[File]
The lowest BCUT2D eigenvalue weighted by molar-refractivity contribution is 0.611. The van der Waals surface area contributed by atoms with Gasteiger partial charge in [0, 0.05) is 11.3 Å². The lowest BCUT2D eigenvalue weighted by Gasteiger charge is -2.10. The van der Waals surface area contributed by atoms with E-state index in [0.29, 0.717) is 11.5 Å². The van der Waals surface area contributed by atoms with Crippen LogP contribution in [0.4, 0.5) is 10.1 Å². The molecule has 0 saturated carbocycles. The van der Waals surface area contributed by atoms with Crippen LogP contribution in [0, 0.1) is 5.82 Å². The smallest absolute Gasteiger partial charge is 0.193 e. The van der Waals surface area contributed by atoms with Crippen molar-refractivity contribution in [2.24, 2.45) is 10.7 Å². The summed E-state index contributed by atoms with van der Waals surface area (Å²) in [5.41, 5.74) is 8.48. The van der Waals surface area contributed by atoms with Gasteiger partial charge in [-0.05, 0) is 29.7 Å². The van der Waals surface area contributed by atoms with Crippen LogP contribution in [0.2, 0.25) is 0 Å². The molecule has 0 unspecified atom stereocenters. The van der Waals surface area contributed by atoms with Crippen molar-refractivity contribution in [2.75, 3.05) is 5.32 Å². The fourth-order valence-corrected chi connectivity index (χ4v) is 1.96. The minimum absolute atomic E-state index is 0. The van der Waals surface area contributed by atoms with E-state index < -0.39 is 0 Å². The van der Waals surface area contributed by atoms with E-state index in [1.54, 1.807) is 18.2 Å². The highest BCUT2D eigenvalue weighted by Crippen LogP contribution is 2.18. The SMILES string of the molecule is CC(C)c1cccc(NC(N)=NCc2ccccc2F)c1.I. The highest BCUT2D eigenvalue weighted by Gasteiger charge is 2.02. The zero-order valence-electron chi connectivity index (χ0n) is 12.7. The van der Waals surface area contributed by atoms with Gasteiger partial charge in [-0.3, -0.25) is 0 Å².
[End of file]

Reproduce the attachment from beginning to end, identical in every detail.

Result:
The lowest BCUT2D eigenvalue weighted by molar-refractivity contribution is 0.611. The van der Waals surface area contributed by atoms with Gasteiger partial charge in [0, 0.05) is 11.3 Å². The lowest BCUT2D eigenvalue weighted by Gasteiger charge is -2.10. The van der Waals surface area contributed by atoms with E-state index in [0.29, 0.717) is 11.5 Å². The van der Waals surface area contributed by atoms with Crippen LogP contribution in [0.4, 0.5) is 10.1 Å². The molecule has 0 saturated carbocycles. The van der Waals surface area contributed by atoms with Crippen LogP contribution in [0, 0.1) is 5.82 Å². The smallest absolute Gasteiger partial charge is 0.193 e. The van der Waals surface area contributed by atoms with Crippen molar-refractivity contribution in [2.24, 2.45) is 10.7 Å². The summed E-state index contributed by atoms with van der Waals surface area (Å²) in [5.41, 5.74) is 8.48. The van der Waals surface area contributed by atoms with Gasteiger partial charge in [-0.05, 0) is 29.7 Å². The van der Waals surface area contributed by atoms with Crippen LogP contribution in [0.2, 0.25) is 0 Å². The molecule has 0 unspecified atom stereocenters. The van der Waals surface area contributed by atoms with Crippen molar-refractivity contribution in [2.75, 3.05) is 5.32 Å². The fourth-order valence-corrected chi connectivity index (χ4v) is 1.96. The minimum absolute atomic E-state index is 0. The van der Waals surface area contributed by atoms with E-state index < -0.39 is 0 Å². The van der Waals surface area contributed by atoms with E-state index in [1.54, 1.807) is 18.2 Å². The highest BCUT2D eigenvalue weighted by Crippen LogP contribution is 2.18. The SMILES string of the molecule is CC(C)c1cccc(NC(N)=NCc2ccccc2F)c1.I. The highest BCUT2D eigenvalue weighted by Gasteiger charge is 2.02. The zero-order valence-electron chi connectivity index (χ0n) is 12.7. The van der Waals surface area contributed by atoms with Gasteiger partial charge in [-0.3, -0.25) is 0 Å².